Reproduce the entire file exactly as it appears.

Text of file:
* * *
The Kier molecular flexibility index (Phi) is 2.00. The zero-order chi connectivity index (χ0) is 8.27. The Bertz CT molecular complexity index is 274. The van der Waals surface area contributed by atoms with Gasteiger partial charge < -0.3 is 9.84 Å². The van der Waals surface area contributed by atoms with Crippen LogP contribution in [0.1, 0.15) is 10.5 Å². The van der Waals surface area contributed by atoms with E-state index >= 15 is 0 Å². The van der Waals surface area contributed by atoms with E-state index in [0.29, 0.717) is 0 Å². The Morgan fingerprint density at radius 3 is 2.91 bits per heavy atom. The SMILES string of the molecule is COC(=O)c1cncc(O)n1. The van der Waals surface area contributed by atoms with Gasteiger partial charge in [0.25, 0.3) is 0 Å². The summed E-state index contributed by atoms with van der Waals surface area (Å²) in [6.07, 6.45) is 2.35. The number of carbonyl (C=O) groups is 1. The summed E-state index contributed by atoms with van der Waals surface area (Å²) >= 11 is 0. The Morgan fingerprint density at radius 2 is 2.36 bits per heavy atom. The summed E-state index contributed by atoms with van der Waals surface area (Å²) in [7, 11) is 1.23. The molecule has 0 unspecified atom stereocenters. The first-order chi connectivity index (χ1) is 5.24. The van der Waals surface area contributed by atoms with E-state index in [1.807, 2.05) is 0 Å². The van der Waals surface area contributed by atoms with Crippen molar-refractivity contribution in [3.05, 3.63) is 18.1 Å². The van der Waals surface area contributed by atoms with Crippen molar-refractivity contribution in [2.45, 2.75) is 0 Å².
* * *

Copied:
The Kier molecular flexibility index (Phi) is 2.00. The zero-order chi connectivity index (χ0) is 8.27. The Bertz CT molecular complexity index is 274. The van der Waals surface area contributed by atoms with Gasteiger partial charge < -0.3 is 9.84 Å². The van der Waals surface area contributed by atoms with Crippen LogP contribution in [0.1, 0.15) is 10.5 Å². The van der Waals surface area contributed by atoms with E-state index >= 15 is 0 Å². The van der Waals surface area contributed by atoms with E-state index in [0.29, 0.717) is 0 Å². The Morgan fingerprint density at radius 3 is 2.91 bits per heavy atom. The SMILES string of the molecule is COC(=O)c1cncc(O)n1. The van der Waals surface area contributed by atoms with Gasteiger partial charge in [0.25, 0.3) is 0 Å². The summed E-state index contributed by atoms with van der Waals surface area (Å²) in [6.07, 6.45) is 2.35. The number of carbonyl (C=O) groups is 1. The summed E-state index contributed by atoms with van der Waals surface area (Å²) >= 11 is 0. The Morgan fingerprint density at radius 2 is 2.36 bits per heavy atom. The summed E-state index contributed by atoms with van der Waals surface area (Å²) in [7, 11) is 1.23. The molecule has 0 unspecified atom stereocenters. The first-order chi connectivity index (χ1) is 5.24. The van der Waals surface area contributed by atoms with E-state index in [1.807, 2.05) is 0 Å². The van der Waals surface area contributed by atoms with Crippen molar-refractivity contribution in [3.05, 3.63) is 18.1 Å². The van der Waals surface area contributed by atoms with Crippen molar-refractivity contribution in [2.45, 2.75) is 0 Å².